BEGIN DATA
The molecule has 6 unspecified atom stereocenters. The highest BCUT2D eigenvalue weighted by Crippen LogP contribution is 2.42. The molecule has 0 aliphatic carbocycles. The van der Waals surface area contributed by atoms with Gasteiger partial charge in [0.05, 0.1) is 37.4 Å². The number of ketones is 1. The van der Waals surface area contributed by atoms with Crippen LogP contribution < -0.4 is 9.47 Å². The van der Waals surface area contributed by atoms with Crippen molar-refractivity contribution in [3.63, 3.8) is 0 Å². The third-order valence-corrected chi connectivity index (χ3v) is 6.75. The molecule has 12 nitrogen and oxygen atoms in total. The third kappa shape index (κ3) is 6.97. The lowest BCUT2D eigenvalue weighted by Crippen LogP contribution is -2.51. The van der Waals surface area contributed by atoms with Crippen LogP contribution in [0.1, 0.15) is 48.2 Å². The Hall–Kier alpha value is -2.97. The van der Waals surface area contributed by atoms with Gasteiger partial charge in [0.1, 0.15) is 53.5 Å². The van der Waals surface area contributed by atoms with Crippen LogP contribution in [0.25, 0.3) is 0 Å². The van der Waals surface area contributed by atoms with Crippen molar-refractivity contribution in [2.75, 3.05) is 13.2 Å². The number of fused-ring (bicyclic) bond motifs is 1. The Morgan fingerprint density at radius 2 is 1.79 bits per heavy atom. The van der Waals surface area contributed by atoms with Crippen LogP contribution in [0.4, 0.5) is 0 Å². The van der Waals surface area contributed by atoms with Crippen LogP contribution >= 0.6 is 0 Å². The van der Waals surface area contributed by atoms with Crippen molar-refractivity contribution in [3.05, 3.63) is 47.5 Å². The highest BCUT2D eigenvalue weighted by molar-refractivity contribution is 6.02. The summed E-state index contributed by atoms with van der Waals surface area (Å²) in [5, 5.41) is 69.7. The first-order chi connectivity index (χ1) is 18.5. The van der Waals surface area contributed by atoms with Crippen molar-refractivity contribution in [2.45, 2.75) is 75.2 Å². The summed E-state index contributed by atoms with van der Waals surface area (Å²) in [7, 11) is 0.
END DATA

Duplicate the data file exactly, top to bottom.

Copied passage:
The molecule has 6 unspecified atom stereocenters. The highest BCUT2D eigenvalue weighted by Crippen LogP contribution is 2.42. The molecule has 0 aliphatic carbocycles. The van der Waals surface area contributed by atoms with Gasteiger partial charge in [0.05, 0.1) is 37.4 Å². The number of ketones is 1. The van der Waals surface area contributed by atoms with Crippen LogP contribution < -0.4 is 9.47 Å². The van der Waals surface area contributed by atoms with Crippen molar-refractivity contribution in [3.63, 3.8) is 0 Å². The third-order valence-corrected chi connectivity index (χ3v) is 6.75. The molecule has 12 nitrogen and oxygen atoms in total. The third kappa shape index (κ3) is 6.97. The lowest BCUT2D eigenvalue weighted by Crippen LogP contribution is -2.51. The van der Waals surface area contributed by atoms with Crippen LogP contribution in [0.1, 0.15) is 48.2 Å². The Hall–Kier alpha value is -2.97. The van der Waals surface area contributed by atoms with Gasteiger partial charge in [0.1, 0.15) is 53.5 Å². The van der Waals surface area contributed by atoms with Crippen LogP contribution in [0.25, 0.3) is 0 Å². The van der Waals surface area contributed by atoms with Crippen molar-refractivity contribution in [2.75, 3.05) is 13.2 Å². The number of fused-ring (bicyclic) bond motifs is 1. The Morgan fingerprint density at radius 2 is 1.79 bits per heavy atom. The van der Waals surface area contributed by atoms with Crippen LogP contribution in [0.4, 0.5) is 0 Å². The van der Waals surface area contributed by atoms with Crippen LogP contribution >= 0.6 is 0 Å². The van der Waals surface area contributed by atoms with Crippen molar-refractivity contribution in [3.05, 3.63) is 47.5 Å². The highest BCUT2D eigenvalue weighted by molar-refractivity contribution is 6.02. The summed E-state index contributed by atoms with van der Waals surface area (Å²) in [5, 5.41) is 69.7. The first-order chi connectivity index (χ1) is 18.5. The van der Waals surface area contributed by atoms with Crippen molar-refractivity contribution in [2.45, 2.75) is 75.2 Å². The summed E-state index contributed by atoms with van der Waals surface area (Å²) in [7, 11) is 0.